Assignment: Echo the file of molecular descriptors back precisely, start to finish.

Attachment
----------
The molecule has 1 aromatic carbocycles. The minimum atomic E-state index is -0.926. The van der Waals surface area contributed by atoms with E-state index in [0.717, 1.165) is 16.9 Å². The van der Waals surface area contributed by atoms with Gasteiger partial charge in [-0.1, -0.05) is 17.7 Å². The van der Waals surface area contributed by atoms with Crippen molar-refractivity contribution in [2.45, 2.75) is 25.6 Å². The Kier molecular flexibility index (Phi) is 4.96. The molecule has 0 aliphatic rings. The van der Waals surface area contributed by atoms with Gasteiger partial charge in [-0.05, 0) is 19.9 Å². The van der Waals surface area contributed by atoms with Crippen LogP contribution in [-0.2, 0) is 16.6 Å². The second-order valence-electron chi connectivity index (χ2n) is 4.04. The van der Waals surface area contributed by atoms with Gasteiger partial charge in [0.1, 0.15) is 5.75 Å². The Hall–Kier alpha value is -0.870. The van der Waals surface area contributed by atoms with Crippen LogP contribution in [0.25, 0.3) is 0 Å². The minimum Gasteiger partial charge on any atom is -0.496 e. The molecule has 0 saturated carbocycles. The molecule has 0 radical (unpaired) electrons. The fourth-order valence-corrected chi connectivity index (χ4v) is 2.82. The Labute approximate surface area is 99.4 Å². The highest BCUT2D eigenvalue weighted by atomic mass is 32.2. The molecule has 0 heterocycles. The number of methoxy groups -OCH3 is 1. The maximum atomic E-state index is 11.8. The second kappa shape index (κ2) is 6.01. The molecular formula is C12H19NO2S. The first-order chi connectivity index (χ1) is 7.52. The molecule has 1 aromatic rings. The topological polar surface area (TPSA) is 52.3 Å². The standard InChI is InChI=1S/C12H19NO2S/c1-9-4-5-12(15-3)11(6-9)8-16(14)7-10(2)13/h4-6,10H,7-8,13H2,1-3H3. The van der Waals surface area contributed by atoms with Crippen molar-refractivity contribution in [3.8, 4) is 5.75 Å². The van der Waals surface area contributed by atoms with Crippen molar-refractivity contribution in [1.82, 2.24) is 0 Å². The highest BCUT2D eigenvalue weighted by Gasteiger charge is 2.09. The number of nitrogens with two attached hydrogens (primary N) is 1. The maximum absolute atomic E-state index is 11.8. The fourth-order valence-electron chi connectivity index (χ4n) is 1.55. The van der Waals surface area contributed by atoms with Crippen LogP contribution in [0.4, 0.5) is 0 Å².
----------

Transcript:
The molecule has 1 aromatic carbocycles. The minimum atomic E-state index is -0.926. The van der Waals surface area contributed by atoms with E-state index in [0.717, 1.165) is 16.9 Å². The van der Waals surface area contributed by atoms with Gasteiger partial charge in [-0.1, -0.05) is 17.7 Å². The van der Waals surface area contributed by atoms with Crippen molar-refractivity contribution in [2.45, 2.75) is 25.6 Å². The Kier molecular flexibility index (Phi) is 4.96. The molecule has 0 aliphatic rings. The van der Waals surface area contributed by atoms with Gasteiger partial charge in [-0.05, 0) is 19.9 Å². The van der Waals surface area contributed by atoms with Crippen LogP contribution in [-0.2, 0) is 16.6 Å². The second-order valence-electron chi connectivity index (χ2n) is 4.04. The van der Waals surface area contributed by atoms with Gasteiger partial charge in [0.1, 0.15) is 5.75 Å². The Hall–Kier alpha value is -0.870. The van der Waals surface area contributed by atoms with Crippen LogP contribution in [0.25, 0.3) is 0 Å². The minimum Gasteiger partial charge on any atom is -0.496 e. The molecule has 0 saturated carbocycles. The molecule has 0 radical (unpaired) electrons. The fourth-order valence-corrected chi connectivity index (χ4v) is 2.82. The Labute approximate surface area is 99.4 Å². The highest BCUT2D eigenvalue weighted by atomic mass is 32.2. The molecule has 0 heterocycles. The number of methoxy groups -OCH3 is 1. The maximum atomic E-state index is 11.8. The second kappa shape index (κ2) is 6.01. The molecular formula is C12H19NO2S. The first-order chi connectivity index (χ1) is 7.52. The molecule has 1 aromatic rings. The topological polar surface area (TPSA) is 52.3 Å². The standard InChI is InChI=1S/C12H19NO2S/c1-9-4-5-12(15-3)11(6-9)8-16(14)7-10(2)13/h4-6,10H,7-8,13H2,1-3H3. The van der Waals surface area contributed by atoms with Crippen molar-refractivity contribution in [3.8, 4) is 5.75 Å². The van der Waals surface area contributed by atoms with Crippen molar-refractivity contribution in [1.82, 2.24) is 0 Å². The highest BCUT2D eigenvalue weighted by Gasteiger charge is 2.09. The number of nitrogens with two attached hydrogens (primary N) is 1. The maximum absolute atomic E-state index is 11.8. The fourth-order valence-electron chi connectivity index (χ4n) is 1.55. The van der Waals surface area contributed by atoms with Crippen LogP contribution in [0.4, 0.5) is 0 Å².